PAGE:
Monday, April 22, 2019
Dealing with Disagreements in An Open Office
Open floor plans and shared office spaces are the newest trends in building a sense of community and culture in the workplace, but with no tangible personal space and coworkers that don’t respect (or understand the concept of) boundaries, tension and arguments are almost certain to happen.
Instead of letting frustration fester or spending your lunch hour on a venting session with your spouse, address the issues and hash out your differences.
Understanding where communication breaks down and how to mend disagreements sooner than later protects productivity and is the key to creating healthy relationships at work.
Marshall shares a few mindful tips to help support you in creating an efficient and pleasant environment in your open office.
DISAGREEMENTS ARE INEVITABLE
In any working space, disagreements are sure to happen. When addressed constructively, open and respectful discussions about opposing positions or opinions can lead to stronger collaborations and increased workflow. Whenever possible, affected employees should engage in calm and collective conversation to resolve their differences.
Start by identifying why you’re upset. “What happened or didn’t happen?” “Is this about a mood or internal offense or something specific and actionable?”
Once you are clear, determine whether you communicated your expectations plainly and decide if you want to address the issue. If so, approach your co-worker calmly, walk through the situation, discuss what happened and what could have been done differently. The objective is to pinpoint the breakdown so that you (both) are able to create a solution and talk about how to handle it going forward.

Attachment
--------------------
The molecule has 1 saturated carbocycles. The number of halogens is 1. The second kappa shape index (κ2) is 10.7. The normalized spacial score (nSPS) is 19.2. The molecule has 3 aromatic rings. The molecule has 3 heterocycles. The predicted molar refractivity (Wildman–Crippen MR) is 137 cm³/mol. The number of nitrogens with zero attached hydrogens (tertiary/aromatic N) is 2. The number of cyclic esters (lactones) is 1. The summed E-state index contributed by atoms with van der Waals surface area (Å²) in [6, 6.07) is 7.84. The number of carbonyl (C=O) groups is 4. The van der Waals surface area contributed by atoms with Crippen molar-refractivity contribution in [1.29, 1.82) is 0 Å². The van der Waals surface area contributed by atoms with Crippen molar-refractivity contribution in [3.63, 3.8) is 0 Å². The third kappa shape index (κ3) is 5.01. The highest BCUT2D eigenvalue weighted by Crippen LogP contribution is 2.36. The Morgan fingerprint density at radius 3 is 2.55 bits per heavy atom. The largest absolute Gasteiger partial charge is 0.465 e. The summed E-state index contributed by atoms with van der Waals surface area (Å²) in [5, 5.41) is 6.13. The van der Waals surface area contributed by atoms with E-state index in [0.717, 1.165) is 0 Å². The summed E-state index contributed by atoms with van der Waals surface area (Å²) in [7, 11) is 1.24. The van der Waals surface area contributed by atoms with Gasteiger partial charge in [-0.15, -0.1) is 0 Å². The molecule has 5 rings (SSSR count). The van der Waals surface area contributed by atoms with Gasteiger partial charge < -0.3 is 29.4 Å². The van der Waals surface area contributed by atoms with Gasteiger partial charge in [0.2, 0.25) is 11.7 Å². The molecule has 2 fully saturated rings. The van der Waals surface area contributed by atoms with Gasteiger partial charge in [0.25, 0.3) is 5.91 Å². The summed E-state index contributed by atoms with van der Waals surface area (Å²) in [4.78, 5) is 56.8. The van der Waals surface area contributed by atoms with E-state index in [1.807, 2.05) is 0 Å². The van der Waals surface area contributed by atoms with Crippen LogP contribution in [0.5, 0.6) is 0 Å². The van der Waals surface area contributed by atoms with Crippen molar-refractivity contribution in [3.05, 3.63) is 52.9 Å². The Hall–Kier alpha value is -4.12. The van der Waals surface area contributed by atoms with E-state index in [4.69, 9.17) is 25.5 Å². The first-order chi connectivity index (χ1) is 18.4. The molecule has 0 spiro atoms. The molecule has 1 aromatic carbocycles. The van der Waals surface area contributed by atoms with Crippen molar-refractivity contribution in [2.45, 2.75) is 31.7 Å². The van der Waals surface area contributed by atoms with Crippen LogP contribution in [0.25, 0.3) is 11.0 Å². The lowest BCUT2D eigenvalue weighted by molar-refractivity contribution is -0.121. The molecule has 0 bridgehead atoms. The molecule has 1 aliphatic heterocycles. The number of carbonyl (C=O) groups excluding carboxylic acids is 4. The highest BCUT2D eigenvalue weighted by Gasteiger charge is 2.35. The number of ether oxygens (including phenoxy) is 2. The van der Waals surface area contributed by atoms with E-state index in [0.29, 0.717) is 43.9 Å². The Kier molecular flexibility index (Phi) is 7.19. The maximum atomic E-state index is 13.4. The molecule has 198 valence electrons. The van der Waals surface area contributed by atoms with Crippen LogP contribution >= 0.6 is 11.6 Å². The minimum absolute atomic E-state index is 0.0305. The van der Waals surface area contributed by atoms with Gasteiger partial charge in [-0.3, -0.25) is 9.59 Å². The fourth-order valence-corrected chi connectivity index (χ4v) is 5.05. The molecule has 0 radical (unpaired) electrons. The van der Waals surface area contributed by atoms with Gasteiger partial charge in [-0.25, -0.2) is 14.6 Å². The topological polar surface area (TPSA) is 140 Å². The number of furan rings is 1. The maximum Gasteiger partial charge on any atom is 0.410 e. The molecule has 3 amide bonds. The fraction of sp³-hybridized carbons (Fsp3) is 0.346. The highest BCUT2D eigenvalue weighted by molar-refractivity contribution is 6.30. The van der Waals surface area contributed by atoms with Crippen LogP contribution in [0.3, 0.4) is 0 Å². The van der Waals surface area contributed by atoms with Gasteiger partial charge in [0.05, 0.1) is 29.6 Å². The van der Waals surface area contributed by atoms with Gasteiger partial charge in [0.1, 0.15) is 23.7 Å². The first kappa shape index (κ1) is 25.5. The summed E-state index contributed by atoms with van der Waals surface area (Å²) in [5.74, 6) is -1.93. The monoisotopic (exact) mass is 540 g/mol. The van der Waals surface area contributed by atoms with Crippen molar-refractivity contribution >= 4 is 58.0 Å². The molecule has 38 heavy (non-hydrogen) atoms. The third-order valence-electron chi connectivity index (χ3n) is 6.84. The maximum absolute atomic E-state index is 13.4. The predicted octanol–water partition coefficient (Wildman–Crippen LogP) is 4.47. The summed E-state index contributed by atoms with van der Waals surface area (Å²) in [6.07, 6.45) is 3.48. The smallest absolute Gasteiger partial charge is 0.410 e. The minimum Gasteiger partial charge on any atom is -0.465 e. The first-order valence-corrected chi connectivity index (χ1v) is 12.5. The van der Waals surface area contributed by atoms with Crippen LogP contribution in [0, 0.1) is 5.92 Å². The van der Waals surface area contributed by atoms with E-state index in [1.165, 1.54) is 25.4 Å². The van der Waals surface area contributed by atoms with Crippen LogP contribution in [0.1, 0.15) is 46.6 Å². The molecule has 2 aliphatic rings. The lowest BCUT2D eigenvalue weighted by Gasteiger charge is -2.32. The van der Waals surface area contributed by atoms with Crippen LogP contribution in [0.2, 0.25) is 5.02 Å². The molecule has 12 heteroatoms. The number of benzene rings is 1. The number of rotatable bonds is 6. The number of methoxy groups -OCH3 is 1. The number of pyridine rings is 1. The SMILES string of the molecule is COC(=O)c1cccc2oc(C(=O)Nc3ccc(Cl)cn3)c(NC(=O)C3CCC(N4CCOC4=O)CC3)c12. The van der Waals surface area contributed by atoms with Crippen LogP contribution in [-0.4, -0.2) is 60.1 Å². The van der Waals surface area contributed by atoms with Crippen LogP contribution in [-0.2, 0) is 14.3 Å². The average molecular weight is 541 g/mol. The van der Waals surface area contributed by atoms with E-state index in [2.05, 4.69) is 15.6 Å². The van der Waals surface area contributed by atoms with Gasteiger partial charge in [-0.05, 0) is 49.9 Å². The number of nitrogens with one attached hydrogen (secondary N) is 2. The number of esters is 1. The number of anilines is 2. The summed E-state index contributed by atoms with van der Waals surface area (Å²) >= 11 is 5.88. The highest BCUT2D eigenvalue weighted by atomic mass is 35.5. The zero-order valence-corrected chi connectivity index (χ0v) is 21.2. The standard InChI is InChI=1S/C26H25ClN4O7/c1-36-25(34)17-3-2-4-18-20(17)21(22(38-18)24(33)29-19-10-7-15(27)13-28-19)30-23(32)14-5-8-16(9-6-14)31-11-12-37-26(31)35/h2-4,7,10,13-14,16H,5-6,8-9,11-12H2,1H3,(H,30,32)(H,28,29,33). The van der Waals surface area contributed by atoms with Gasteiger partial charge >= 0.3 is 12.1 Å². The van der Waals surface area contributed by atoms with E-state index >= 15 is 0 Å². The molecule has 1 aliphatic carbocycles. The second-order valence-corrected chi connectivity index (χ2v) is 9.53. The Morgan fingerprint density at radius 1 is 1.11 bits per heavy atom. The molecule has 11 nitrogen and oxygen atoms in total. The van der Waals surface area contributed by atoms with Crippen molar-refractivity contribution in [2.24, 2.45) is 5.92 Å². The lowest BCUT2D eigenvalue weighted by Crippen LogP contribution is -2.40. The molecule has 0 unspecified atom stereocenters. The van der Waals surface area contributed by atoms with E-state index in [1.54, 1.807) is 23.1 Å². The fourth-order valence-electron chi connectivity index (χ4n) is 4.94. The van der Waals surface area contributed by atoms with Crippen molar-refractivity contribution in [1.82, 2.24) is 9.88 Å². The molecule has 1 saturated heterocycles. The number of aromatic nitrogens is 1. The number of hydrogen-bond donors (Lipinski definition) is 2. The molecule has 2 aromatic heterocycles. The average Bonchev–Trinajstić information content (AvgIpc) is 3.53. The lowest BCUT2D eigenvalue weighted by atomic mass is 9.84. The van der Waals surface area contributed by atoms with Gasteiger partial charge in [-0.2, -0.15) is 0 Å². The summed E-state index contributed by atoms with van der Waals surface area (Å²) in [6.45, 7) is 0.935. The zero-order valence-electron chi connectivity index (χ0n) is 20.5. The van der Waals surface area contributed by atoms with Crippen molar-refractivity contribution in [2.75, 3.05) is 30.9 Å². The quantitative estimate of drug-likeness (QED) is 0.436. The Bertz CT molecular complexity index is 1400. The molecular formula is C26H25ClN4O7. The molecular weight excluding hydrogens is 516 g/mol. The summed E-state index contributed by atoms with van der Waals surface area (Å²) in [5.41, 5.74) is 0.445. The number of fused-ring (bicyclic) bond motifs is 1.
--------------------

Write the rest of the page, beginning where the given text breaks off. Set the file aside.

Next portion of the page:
Note: Remain professional. Try to see things from their perspective and show them yours as well. Whether or not they are able to see from your point of view is out of your control. Remain solution focused.
WHEN PLAYING “THE BLAME GAME”, NO ONE WINS
I want to let you in on a little secret. Things often go wrong. When they do, avoid the temptation of separating yourself and placing blame. “It’s easier to blame because you don’t have to do anything – it isn’t your fault,” says Lisa Marshall. “Finding the culprit and washing your hands a situation is low-level behavior in professional settings. Be responsible for your actions, as well as, your reactions. Remember, if a train gets derailed, no one is getting to their destination.” The main objective when a problem arises is to solve the problem. Acknowledge your own actions that may have caused or fueled an issue and ask how you can make it right or assist in making it right – starting now.
DON’T TAKE THINGS PERSONALLY
When you’re a child, the world revolves around you. We never really grow out of it. If somebody doesn’t respond to your cheerful “good morning” as you pass each other in the hall, you might think they don’t like you and are avoiding all interaction with you- when it probably has nothing to do with you. You never know what another person is going through internally that is causing them to show up in a less than stellar manner.